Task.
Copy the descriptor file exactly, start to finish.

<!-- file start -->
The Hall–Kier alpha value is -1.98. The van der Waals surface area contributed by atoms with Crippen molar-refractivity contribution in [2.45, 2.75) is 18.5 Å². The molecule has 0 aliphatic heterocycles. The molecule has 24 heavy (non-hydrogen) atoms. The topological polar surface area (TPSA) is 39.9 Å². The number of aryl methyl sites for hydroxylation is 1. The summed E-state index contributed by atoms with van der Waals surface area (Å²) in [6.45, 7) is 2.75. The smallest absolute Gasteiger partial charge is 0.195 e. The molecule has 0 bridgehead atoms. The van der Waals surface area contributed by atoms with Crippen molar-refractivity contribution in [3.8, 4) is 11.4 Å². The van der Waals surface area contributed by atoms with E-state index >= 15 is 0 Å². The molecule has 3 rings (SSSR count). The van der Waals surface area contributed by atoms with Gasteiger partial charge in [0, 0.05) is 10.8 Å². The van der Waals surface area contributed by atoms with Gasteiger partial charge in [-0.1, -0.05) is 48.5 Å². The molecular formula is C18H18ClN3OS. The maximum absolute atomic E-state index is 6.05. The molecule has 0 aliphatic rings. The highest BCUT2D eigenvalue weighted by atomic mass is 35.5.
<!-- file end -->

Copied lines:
The Hall–Kier alpha value is -1.98. The van der Waals surface area contributed by atoms with Crippen molar-refractivity contribution in [2.45, 2.75) is 18.5 Å². The molecule has 0 aliphatic heterocycles. The molecule has 24 heavy (non-hydrogen) atoms. The topological polar surface area (TPSA) is 39.9 Å². The number of aryl methyl sites for hydroxylation is 1. The summed E-state index contributed by atoms with van der Waals surface area (Å²) in [6.45, 7) is 2.75. The smallest absolute Gasteiger partial charge is 0.195 e. The molecule has 0 bridgehead atoms. The van der Waals surface area contributed by atoms with Crippen molar-refractivity contribution in [3.8, 4) is 11.4 Å². The van der Waals surface area contributed by atoms with E-state index >= 15 is 0 Å². The molecule has 3 rings (SSSR count). The van der Waals surface area contributed by atoms with Gasteiger partial charge in [0, 0.05) is 10.8 Å². The van der Waals surface area contributed by atoms with Gasteiger partial charge in [-0.1, -0.05) is 48.5 Å². The molecular formula is C18H18ClN3OS. The maximum absolute atomic E-state index is 6.05. The molecule has 0 aliphatic rings. The highest BCUT2D eigenvalue weighted by atomic mass is 35.5.